The NYSF, in partnership with the Australian Science Teachers Association (ASTA), has been facilitating the National Science Teachers Summer School (NSTSS) with support from the University of Canberra (UC) and the Australian National University (ANU). Designed to enhance the status, confidence and practice of both primary and secondary science teachers, the NSTSS is a two week “holiday program” that aims to provide teachers of science with unique experiences in science and science education to re-invigorate their passion for and engagement with science, which then leads to enhancing the teaching of science to their students. This experience includes engaging with research, researchers and academics across the science, technology, engineering and mathematics fields within modern facilities that are often better equipped than most Australian schools. ANU and UC have taken an altruistic view to support this program and their support needs to be acknowledged within this audience.

Chemistry Lab at the ANU, part of the National Science Teachers Summer School January 2013

Chemistry Lab at the ANU, part of the National Science Teachers Summer School January 2013

The ideology of the professions and professionalism has been widely contested and debated. Regardless of any debate, these perspectives place the emphasis on moral probity, service orientation and codes of conduct within professional practice to meet community expectations. Fundamentally, it may be argued that professions effectively strike an accord or bargain with the community in an environment where competence and integrity is exchanged for the trust, relative freedom from supervision and interference by people who do not have specialist or professional knowledge of the subject, protection against unqualified competition, substantial remuneration, and higher social status.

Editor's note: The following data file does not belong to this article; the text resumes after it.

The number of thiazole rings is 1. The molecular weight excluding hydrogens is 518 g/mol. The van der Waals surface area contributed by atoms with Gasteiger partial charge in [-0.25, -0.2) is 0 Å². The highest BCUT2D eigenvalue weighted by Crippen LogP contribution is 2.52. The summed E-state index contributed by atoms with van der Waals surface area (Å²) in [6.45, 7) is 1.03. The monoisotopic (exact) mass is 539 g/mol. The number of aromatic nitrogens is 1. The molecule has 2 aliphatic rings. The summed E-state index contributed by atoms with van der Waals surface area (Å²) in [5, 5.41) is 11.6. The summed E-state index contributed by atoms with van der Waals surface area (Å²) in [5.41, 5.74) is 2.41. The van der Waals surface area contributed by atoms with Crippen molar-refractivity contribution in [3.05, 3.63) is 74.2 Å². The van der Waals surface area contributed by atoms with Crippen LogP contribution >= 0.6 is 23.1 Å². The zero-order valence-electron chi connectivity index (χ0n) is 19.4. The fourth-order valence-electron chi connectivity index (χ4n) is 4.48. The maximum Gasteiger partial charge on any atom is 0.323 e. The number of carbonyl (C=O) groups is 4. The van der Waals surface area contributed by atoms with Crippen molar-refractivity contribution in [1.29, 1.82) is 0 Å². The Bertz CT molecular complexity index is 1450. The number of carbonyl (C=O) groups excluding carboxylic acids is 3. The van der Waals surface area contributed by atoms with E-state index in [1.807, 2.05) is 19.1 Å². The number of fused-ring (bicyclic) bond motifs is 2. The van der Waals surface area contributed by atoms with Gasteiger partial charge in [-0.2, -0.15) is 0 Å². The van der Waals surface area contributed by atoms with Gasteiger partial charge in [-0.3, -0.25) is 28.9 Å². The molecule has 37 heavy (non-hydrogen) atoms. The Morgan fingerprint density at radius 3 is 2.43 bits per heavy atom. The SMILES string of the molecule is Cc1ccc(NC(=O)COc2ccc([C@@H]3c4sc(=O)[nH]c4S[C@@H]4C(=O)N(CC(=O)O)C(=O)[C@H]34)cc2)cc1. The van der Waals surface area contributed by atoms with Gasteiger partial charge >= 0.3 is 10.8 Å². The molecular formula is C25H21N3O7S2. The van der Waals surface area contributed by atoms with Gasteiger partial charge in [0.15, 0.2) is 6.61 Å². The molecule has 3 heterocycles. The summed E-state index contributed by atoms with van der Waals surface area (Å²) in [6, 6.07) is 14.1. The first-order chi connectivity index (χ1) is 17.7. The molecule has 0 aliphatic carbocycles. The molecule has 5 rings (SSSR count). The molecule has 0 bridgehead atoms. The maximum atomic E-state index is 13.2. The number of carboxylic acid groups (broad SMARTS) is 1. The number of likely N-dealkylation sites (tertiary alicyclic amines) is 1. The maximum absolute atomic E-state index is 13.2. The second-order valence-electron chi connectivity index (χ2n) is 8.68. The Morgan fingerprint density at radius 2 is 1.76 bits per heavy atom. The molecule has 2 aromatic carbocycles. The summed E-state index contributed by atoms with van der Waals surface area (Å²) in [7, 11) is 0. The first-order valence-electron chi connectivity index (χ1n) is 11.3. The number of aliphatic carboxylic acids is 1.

I also believe that the profession of science teaching and teaching more widely is taking a hammering and this definitely needs to stop. We need to be conscious that teaching is a difficult profession and trust, understanding and support from the community is imperative to mitigate negative perceptions to increase the professional status of teaching within the community. Instead of blaming teachers for relative performance of our school children in terms of benchmarked outcomes, we could place greater emphasis on the process of learning by looking closer at individual improvement of the student towards meeting the designated outcomes and not consider these outcomes in terms or absolute success or failure.

In Australia today, everyone is fortunate to have been educated to some degree, and most people have an opinion about education. Our opinions are informed by a combination of own experiences and varying engagement in debates, through the media or otherwise, about educational public policy and political agendas. To support our science teachers, lets progress from the deficit model of public opinion on the performance of teachers, to one where we identify and support them as professionals by acknowledging their specialist knowledge and trusting them to educate our children the best way they can within social-economic constraints.

Further information about National Science Teachers Summer School: nysf.edu.au/other/teachers